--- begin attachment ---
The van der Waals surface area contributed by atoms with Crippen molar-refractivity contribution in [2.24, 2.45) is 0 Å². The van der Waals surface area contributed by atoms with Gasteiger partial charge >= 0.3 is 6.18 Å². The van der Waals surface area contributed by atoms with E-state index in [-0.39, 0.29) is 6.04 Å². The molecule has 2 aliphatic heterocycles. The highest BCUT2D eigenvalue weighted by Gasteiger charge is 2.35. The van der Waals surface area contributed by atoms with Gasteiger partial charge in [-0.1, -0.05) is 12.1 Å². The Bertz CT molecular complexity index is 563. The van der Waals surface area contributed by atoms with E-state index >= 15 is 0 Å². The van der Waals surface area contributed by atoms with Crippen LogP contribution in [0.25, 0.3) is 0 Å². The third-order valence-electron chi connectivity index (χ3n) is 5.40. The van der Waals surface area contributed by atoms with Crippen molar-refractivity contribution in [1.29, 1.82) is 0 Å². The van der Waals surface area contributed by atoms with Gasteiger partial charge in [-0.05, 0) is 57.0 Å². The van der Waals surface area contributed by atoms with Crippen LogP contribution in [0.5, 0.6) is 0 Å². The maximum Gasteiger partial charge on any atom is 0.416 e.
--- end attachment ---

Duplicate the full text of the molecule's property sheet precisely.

The van der Waals surface area contributed by atoms with Crippen molar-refractivity contribution in [2.24, 2.45) is 0 Å². The van der Waals surface area contributed by atoms with Gasteiger partial charge >= 0.3 is 6.18 Å². The van der Waals surface area contributed by atoms with E-state index in [-0.39, 0.29) is 6.04 Å². The molecule has 2 aliphatic heterocycles. The highest BCUT2D eigenvalue weighted by Gasteiger charge is 2.35. The van der Waals surface area contributed by atoms with Gasteiger partial charge in [-0.1, -0.05) is 12.1 Å². The Bertz CT molecular complexity index is 563. The van der Waals surface area contributed by atoms with E-state index >= 15 is 0 Å². The van der Waals surface area contributed by atoms with Crippen LogP contribution in [0.25, 0.3) is 0 Å². The third-order valence-electron chi connectivity index (χ3n) is 5.40. The van der Waals surface area contributed by atoms with Crippen molar-refractivity contribution in [1.29, 1.82) is 0 Å². The van der Waals surface area contributed by atoms with Gasteiger partial charge in [-0.05, 0) is 57.0 Å². The van der Waals surface area contributed by atoms with Crippen LogP contribution in [0.5, 0.6) is 0 Å². The maximum Gasteiger partial charge on any atom is 0.416 e.